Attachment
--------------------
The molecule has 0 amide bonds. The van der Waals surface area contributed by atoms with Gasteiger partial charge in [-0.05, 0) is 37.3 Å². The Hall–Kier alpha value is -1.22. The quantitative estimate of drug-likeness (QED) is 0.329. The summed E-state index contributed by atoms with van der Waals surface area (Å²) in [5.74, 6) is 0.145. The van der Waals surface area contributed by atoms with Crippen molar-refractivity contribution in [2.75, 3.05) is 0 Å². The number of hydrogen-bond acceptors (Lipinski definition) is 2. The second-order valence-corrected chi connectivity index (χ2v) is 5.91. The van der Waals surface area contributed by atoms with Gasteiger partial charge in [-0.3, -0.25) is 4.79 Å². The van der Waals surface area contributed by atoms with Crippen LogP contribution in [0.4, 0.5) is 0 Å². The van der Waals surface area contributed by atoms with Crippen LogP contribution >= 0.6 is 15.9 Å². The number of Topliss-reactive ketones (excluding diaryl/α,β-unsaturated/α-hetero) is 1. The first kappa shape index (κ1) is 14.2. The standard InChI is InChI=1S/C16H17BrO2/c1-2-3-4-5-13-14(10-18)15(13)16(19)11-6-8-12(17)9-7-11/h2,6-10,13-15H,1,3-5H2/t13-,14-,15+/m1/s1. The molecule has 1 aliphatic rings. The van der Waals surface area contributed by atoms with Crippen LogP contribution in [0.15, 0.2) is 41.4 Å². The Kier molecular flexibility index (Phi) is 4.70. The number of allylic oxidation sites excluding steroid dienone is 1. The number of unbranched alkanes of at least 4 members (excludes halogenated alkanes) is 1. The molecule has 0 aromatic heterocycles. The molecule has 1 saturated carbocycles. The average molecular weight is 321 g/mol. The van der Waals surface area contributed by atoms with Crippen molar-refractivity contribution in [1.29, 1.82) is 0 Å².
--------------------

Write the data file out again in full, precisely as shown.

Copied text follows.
The molecule has 0 amide bonds. The van der Waals surface area contributed by atoms with Gasteiger partial charge in [-0.05, 0) is 37.3 Å². The Hall–Kier alpha value is -1.22. The quantitative estimate of drug-likeness (QED) is 0.329. The summed E-state index contributed by atoms with van der Waals surface area (Å²) in [5.74, 6) is 0.145. The van der Waals surface area contributed by atoms with Crippen molar-refractivity contribution in [2.75, 3.05) is 0 Å². The number of hydrogen-bond acceptors (Lipinski definition) is 2. The second-order valence-corrected chi connectivity index (χ2v) is 5.91. The van der Waals surface area contributed by atoms with Gasteiger partial charge in [-0.3, -0.25) is 4.79 Å². The van der Waals surface area contributed by atoms with Crippen LogP contribution in [0.4, 0.5) is 0 Å². The van der Waals surface area contributed by atoms with Crippen LogP contribution >= 0.6 is 15.9 Å². The number of Topliss-reactive ketones (excluding diaryl/α,β-unsaturated/α-hetero) is 1. The first kappa shape index (κ1) is 14.2. The standard InChI is InChI=1S/C16H17BrO2/c1-2-3-4-5-13-14(10-18)15(13)16(19)11-6-8-12(17)9-7-11/h2,6-10,13-15H,1,3-5H2/t13-,14-,15+/m1/s1. The molecule has 1 aliphatic rings. The van der Waals surface area contributed by atoms with Crippen LogP contribution in [0.15, 0.2) is 41.4 Å². The Kier molecular flexibility index (Phi) is 4.70. The number of allylic oxidation sites excluding steroid dienone is 1. The number of unbranched alkanes of at least 4 members (excludes halogenated alkanes) is 1. The molecule has 0 aromatic heterocycles. The molecule has 1 saturated carbocycles. The average molecular weight is 321 g/mol. The van der Waals surface area contributed by atoms with Crippen molar-refractivity contribution in [1.29, 1.82) is 0 Å².